What to Look for in Schools

Here is some information that I think will be helpful to you in researching school options.

A logical first step would be to check the School District’s Report Card for Public Schools. The federal government requires school districts that receive federal funds to provide a report card on how its schools and the school district are doing. For individual schools, the report card includes whether the school has been identified for school improvement and how its students performed on state tests compared to other students in the school district and the state.

Public school report cards should include:

  • Students’ scores on state tests, broken out by student subgroups;
  • How many students performed at the “basic,” “proficient,” and “advanced” levels on the tests;
  • Graduation rates;
  • Numbers and names of schools that need to improve in the district;
  • Qualifications of teachers; and
  • Percentage of students who were not tested.

The following links will take you to the school systems’ webpages as well as to the state’s Dept. of Education school report cards.

For Maryland

The Maryland State Department of Education – Report Card



MONTGOMERY COUNTY PUBLIC SCHOOLS                          www.mcps.k12.md.us

Montgomery County’s school system, located in the Washington D.C. suburbs, is the 16th largest in the United States. Ninety percent of our students graduate.


PRINCE GEORGE’S COUNTY PUBLIC SCHOOLS                   www.pgcps.org

Prince George’s County Public Schools is the 2nd largest school system in the state of Maryland and the 18th largest in the nation. With a projected enrollment of more than 134,000 students, the system is among the largest and most diverse in the nation.


For District of Columbia Public Schools

DCPS School Profiles


DISTRICT OF COLUMBIA PUBLIC SCHOOLS                          www.k12.dc.us

District of Columbia Public Charter Schools

DC PUBLIC CHARTER SCHOOL BOARD                                 www.dcpubliccharter.com

The D.C. Public Charter School Board (PCSB) was created in 1996 by an amendment to the D.C. School Reform Act of 1995 to provide additional public education opportunities for District of Columbia residents. Public charter schools authorized by the PCSB are independently operated by a non-profit board of trustees and are monitored regularly by the PCSB.

Find A Charter School


Evaluating Charter School Performance


DC Office of the State Superintendent of Education

Assessment & Accountability Data Reports



For Virginia Schools



 ALEXANDRIA CITY PUBLIC SCHOOLS                                               www.acps.k12.va.us

Alexandria City Public Schools is one of the most diverse school systems in the country and we celebrate that diversity. Our students come from more than 80 different countries, speak more than 60 languages, and represent a rainbow of ethnic and cultural groups. They are economically diverse, but all are rich in that the residents of Alexandria are dedicated to ensuring that each and every one of them achieves success.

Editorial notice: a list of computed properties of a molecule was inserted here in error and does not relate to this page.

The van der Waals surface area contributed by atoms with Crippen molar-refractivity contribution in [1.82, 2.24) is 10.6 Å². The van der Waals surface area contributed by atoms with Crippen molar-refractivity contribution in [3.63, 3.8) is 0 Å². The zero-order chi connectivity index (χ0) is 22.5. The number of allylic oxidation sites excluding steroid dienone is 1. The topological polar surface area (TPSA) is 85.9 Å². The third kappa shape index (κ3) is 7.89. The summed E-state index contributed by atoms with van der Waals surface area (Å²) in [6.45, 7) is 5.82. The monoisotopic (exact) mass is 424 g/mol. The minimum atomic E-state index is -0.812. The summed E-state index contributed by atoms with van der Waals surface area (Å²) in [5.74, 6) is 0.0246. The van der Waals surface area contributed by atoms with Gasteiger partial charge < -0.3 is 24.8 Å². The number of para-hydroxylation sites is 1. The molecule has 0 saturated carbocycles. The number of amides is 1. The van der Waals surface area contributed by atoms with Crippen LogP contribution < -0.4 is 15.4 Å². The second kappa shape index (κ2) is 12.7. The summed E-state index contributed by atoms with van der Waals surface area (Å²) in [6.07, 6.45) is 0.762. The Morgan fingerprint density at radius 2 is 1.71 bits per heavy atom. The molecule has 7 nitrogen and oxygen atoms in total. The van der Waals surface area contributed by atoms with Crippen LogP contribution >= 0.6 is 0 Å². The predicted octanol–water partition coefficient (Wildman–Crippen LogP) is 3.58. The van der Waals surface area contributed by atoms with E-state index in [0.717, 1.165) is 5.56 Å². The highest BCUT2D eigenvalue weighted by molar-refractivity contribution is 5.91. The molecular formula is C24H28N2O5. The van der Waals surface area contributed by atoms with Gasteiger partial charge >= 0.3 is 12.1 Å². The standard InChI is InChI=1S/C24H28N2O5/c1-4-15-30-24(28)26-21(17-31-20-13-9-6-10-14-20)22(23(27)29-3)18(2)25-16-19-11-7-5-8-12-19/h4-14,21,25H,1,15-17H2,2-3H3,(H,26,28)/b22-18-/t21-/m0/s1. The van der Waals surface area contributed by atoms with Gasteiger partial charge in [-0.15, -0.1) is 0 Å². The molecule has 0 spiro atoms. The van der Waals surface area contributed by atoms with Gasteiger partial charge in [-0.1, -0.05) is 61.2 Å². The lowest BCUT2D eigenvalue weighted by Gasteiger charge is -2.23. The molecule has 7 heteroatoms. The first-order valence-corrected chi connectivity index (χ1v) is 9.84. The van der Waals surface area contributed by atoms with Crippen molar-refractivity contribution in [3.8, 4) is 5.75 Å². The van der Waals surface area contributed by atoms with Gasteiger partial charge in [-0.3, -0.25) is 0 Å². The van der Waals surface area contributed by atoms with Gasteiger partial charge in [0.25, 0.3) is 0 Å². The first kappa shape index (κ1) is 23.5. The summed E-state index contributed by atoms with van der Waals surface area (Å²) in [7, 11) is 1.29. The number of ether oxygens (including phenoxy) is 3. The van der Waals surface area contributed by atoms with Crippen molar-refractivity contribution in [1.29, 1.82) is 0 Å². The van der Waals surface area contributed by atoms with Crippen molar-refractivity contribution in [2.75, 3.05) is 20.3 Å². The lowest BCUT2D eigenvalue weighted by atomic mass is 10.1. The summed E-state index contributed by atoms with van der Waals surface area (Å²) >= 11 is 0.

ARLINGTON PUBLIC SCHOOLS                                              www.arlington.k12.va.us

Arlington Public Schools (APS) serves the citizens of Arlington, Virginia’s geographically smallest county, located across the Potomac River from the District of Columbia. APS educates one of the nation’s most diverse and sophisticated student populations – students come from 127 countries and speak 105 different languages.  APS operates more than 30 schools and programs. The schools serve students with a range of programs designed to meet individual student needs. Arlington offers a wide variety of individualized education programs for all students, from the gifted to students with severe disabilities.


FALLS CHURCH CITY PUBLIC SCHOOLS                               www.fccps.k12.va.us

The Falls Church City Public Schools enjoys a reputation for excellence, and the division is committed to maintaining its standing as the premier small school system in the nation. Our four schools serve more than 1900 students including some tuition students who live in communities outside the City of Falls Church.

Two other great resources are www.SchoolDigger.com and www.GreatSchools.orgwhere you can compare K-12 schoolratings nationwide to find the best schools. View parent ratings, reviews and test scores.

After identifying potential schools, you will likely want to visit the schools in person.  Ten things to be looking for include:

  • High expectations
  • Busy students
  • Great teachers
  • Great principal
  • Vibrant parent-teacher organization
  • Children are neither invisible nor scared to be at school
  • Gut reaction that this is the school for your child
  • Rigorous curriculum
  • Families like yours are welcome, and their concerns are acknowledged
  • You are satisfied with the school’s results on standardized tests and school report cards

I hope that this information is helpful to you.

Sincerely yours,